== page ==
Dente Teladas. It’s the name of a rural village I visited last week, on a duty. It is located in north-east of Bandar Lampung, the capitol city of Lampung Province, part of Tulang Bawang district. Lampung itself lies in the southern part of Sumatra, Indonesia.
Even though there is no electricity plus a lot of mosquitos in the village and its surrounding, my journey this time is quite interesting because I was be able to acrossed the Tulang Bawang River with klotok boat. It’s a small boat with the tok tok sound from it machine. As a city dweller, I never had such an experience. Not to mention seeing the river itself, and hearing some stories from the villagers about the crocodiles that lives in it.
It takes only 20 minutes flying from Jakarta (Soekarno Hatta Airport) to Radin Inten Airport in Bandar Lampung. From there you may need another four to five hours car rides to Dente since the road condition is very bad.
The only main road, which is Jalan Lintas Timur, built with loans from Japan Bank for International Cooperation. You can run your car smoothly in here. The other road is dirty and stoney, causing you to have only 20 km per hour speed plus shaky ride. When the road is dry, you may not be able to see the road ahead clearly, the air would be filled by dust. But when rain comes down, it may take longer to get to the destination since the road slippery with mud.
Because of poor infrastructure, no wonder Dente stuck in poverty for years. It’s not a popular place. Even one of my editor, M. Syahran Lubis, who used to live in Lampung for 25 years and his mother originally from Tulang Bawang, said he never heard the name of the village.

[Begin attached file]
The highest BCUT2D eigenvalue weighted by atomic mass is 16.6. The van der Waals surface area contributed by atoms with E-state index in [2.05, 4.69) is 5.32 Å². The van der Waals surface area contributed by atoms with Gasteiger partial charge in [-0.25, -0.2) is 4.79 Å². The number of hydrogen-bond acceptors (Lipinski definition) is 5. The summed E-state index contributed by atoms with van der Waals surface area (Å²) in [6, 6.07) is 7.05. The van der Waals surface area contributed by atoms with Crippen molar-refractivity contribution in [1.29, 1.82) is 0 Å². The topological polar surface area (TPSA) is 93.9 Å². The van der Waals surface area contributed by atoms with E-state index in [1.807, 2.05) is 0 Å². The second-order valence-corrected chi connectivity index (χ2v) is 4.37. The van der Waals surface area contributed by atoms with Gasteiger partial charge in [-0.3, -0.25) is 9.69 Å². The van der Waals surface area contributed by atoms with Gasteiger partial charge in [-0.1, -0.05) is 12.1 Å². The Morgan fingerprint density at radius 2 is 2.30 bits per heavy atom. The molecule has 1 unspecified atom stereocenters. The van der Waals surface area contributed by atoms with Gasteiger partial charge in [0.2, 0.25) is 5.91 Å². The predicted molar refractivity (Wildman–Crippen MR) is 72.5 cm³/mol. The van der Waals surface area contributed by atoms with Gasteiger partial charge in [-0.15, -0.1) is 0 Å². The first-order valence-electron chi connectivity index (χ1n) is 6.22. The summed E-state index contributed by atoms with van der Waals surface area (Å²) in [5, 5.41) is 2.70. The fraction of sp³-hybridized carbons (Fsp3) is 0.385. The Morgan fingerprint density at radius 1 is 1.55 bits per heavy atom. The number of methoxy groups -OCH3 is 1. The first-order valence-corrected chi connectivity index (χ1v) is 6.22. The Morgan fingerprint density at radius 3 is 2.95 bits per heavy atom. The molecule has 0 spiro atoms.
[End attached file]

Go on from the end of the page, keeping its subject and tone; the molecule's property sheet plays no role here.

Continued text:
Actually, Dente has prospects. Not far from the village you could find a big shrimp exporter PT Central Proteina Prima Tbk (who acquired Dipasena), million acres of sugarcane field belong to a big sugar company owned by Gunawan Jusuf, and also the third world biggest canned-pineapple producer PT Great Giant Pineapple of Gunung Sewu Group. People in the area lives from that companies, or plant their own yard with cassava, palm, pepper, or making their own tambak udang (shrimp pond/farm).
By the way, there is one thing that amazed me: the sugarcane field. You can see it from the distance when you’re heading to Dente. Green, there’s nothing but green. The driver, who took me a ride, said the sugarcane field stretch 80 km in wide and 150 km in length. He said if we could pass the road inside the field, the car would run faster, up to 80km per hour. But to pass the field would require good driving skill, because the driver have to deal with a lot of big trucks carrying sugarcane crop comes along the path. Unfortunately, I was unable to pass the field. The sugar company forbid people from certain area to pass their field. Well, I hope I can visit the vast sugarcane field someday.
*first upload in facebook notes on August 20, 2008.